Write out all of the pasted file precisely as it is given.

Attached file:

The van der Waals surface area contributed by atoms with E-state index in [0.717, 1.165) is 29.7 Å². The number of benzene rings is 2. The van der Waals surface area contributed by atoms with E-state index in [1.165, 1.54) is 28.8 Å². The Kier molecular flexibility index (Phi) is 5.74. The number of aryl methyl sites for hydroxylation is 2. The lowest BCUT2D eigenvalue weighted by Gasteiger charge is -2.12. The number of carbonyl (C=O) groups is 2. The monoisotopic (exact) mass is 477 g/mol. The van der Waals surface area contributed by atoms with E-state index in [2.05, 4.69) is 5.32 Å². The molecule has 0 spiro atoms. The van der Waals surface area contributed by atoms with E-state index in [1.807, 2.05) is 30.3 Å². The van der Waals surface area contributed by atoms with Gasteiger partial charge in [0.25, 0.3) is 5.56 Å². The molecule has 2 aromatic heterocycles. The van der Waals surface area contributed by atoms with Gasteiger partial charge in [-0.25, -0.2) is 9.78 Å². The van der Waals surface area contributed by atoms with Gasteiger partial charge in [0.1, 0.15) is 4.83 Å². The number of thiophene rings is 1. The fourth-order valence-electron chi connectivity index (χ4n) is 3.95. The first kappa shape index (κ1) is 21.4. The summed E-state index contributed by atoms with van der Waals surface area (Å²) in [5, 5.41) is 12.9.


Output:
The van der Waals surface area contributed by atoms with E-state index in [0.717, 1.165) is 29.7 Å². The number of benzene rings is 2. The van der Waals surface area contributed by atoms with E-state index in [1.165, 1.54) is 28.8 Å². The Kier molecular flexibility index (Phi) is 5.74. The number of aryl methyl sites for hydroxylation is 2. The lowest BCUT2D eigenvalue weighted by Gasteiger charge is -2.12. The number of carbonyl (C=O) groups is 2. The monoisotopic (exact) mass is 477 g/mol. The van der Waals surface area contributed by atoms with E-state index in [2.05, 4.69) is 5.32 Å². The molecule has 0 spiro atoms. The van der Waals surface area contributed by atoms with E-state index in [1.807, 2.05) is 30.3 Å². The van der Waals surface area contributed by atoms with Gasteiger partial charge in [0.25, 0.3) is 5.56 Å². The molecule has 2 aromatic heterocycles. The van der Waals surface area contributed by atoms with Gasteiger partial charge in [-0.25, -0.2) is 9.78 Å². The van der Waals surface area contributed by atoms with Gasteiger partial charge in [0.1, 0.15) is 4.83 Å². The number of thiophene rings is 1. The fourth-order valence-electron chi connectivity index (χ4n) is 3.95. The first kappa shape index (κ1) is 21.4. The summed E-state index contributed by atoms with van der Waals surface area (Å²) in [5, 5.41) is 12.9.